Blessed is the match consumed
In kindling flame
Blessed is the flame that burns
In the secret fastness of the heart
Blessed is the heart with strength to stop
Its beating for honor’s sake
Blessed is the match consumed
In kindling flame.

This week, while studying the Torah portion Lech Lecha with my daily Zoom class (you should join, anytime!), we did a deep dive into this idea of what it means for the Jew to get up and go because we “hear a voice” that says it’s time. “The Eternal said to Abram, ‘Go forth, from your native land, from your birthplace, from your father’s house, to the land that I will show you. And I will make you a great nation; and I will bless you; and I will make your name great; and you will be a blessing” (Genesis 12:1-2).

With no map in hand, let alone a GPS, Abraham saddled forth, with Sarah, his wife, and an entourage of servants and followers. It was a journey of trust into a vast wilderness of uncertainty and according to the Torah, Abraham was 75; he and Sarah had yet to have children and so great was his faith and trust, the tradition teaches, that he simply knew there would be good that came of this venture since he was given the promise from God that God would make him a “great nation.”

Rashi writes that travel can take a toll on us. “It is the cause of three things: It breaks up family life; it reduces one’s wealth; and it lessens one’s renown. For this reason, God promised Abraham all three things.”

It’s a neat trick Rashi plays on us, wrapping up neatly, even symmetrically, what I think for most of us is the incomprehensible aspect of visionaries who listen to an inner voice, who feel the call to sacrifice, and who put not only themselves but others at risk in their own quest for service to ideas greater than themselves.

But so sure were Abraham and Sarah to the righteous nature of their calling. Commentators tell us that when the Torah says, “they left with the souls they acquired in Haran,” it means to tell us that they actually converted their neighbors to the new Jewish idea of building a nation and being a blessing which God had commanded. The power of an idea is realized in its ability to move others. The challenge and often the tragedy of history is that sometimes powerful ideas can do enormous good; and sometimes powerful ideas can cause unlimited harm. And the battlefields of history are soaked in the blood of sacrifice to this clash of blessings and curses.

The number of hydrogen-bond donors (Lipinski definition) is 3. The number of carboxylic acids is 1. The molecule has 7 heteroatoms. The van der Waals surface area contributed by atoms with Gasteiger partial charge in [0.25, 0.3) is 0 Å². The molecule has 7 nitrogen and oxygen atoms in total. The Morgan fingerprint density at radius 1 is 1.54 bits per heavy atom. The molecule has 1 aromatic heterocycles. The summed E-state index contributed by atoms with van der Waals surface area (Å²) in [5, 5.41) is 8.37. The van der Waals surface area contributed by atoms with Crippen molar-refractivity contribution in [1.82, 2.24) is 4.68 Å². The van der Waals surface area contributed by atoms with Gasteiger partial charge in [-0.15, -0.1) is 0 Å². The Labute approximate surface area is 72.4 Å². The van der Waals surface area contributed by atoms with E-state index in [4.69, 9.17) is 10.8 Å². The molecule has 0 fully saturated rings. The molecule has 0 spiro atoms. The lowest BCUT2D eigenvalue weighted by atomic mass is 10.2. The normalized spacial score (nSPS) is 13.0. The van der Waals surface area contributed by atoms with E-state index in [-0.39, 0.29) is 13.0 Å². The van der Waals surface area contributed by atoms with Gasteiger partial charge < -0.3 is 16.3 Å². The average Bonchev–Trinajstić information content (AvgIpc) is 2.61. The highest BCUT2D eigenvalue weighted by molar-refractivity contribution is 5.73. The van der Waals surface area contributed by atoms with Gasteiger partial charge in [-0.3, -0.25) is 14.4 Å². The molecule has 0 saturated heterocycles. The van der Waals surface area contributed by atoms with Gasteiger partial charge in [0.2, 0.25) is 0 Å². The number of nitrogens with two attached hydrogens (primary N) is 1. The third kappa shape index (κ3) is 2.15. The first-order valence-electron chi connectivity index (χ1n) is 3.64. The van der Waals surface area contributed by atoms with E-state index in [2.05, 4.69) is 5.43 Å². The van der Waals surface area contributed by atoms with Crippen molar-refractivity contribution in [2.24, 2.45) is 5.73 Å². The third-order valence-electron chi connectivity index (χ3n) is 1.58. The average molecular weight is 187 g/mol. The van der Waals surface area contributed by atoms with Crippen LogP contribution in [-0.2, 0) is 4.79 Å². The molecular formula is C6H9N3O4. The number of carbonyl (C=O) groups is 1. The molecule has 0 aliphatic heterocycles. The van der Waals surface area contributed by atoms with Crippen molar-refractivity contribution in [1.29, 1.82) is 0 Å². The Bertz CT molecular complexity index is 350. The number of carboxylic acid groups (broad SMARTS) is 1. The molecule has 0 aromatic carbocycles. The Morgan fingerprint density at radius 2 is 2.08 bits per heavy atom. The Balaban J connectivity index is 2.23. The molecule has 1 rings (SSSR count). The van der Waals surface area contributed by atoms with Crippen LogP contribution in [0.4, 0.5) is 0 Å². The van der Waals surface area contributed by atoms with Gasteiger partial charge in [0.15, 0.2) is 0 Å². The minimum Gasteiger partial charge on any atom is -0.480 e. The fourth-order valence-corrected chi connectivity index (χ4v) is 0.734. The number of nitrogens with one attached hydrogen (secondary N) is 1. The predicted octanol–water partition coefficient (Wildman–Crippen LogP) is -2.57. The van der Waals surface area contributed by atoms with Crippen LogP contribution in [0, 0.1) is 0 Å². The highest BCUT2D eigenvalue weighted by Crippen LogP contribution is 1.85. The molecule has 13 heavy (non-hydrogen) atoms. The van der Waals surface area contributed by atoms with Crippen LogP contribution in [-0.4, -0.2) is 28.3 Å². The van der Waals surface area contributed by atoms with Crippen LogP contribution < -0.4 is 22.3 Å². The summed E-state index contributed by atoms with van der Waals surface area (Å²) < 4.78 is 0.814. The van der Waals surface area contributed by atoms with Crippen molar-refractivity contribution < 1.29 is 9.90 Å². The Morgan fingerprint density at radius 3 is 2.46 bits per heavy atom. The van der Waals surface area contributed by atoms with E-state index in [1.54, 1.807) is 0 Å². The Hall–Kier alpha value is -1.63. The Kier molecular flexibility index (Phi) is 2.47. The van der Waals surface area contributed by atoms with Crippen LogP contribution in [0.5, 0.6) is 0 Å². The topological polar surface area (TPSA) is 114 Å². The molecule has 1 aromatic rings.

Abraham, as we know, is the first Jew. History will unfold far beyond what he ever imagined. It would be generations before Moses, another leader chosen by God and reached through the agency of fire and a bush not consumed, is so far from a sense of who he is as a Jew that when God speaks to Moses, Moses asks, “What is your name? And what shall I tell my people your name is, since they are suffering in slavery and you are sending me to save them.”

God says to Moses, “Tell them that the God of your father Abraham, your father Isaac, and your father Jacob has sent you.”

It’s a thrilling and profound answer. It teaches us that we have the parents whose homes we are born into and we have parents who teach, inspire and guide us even after we leave home. It teaches us that we have family extending back generations, even though we may have never met them. And it teaches us, by correlation, that should we also choose to “be a blessing,” future generations will call us by our names as well.

It has been said many times in the past few months that this is the most consequential election of our lifetimes and that may be true. Frankly, at 57, it feels that way for me but anyone among us with a memory of the Second World War may beg to differ.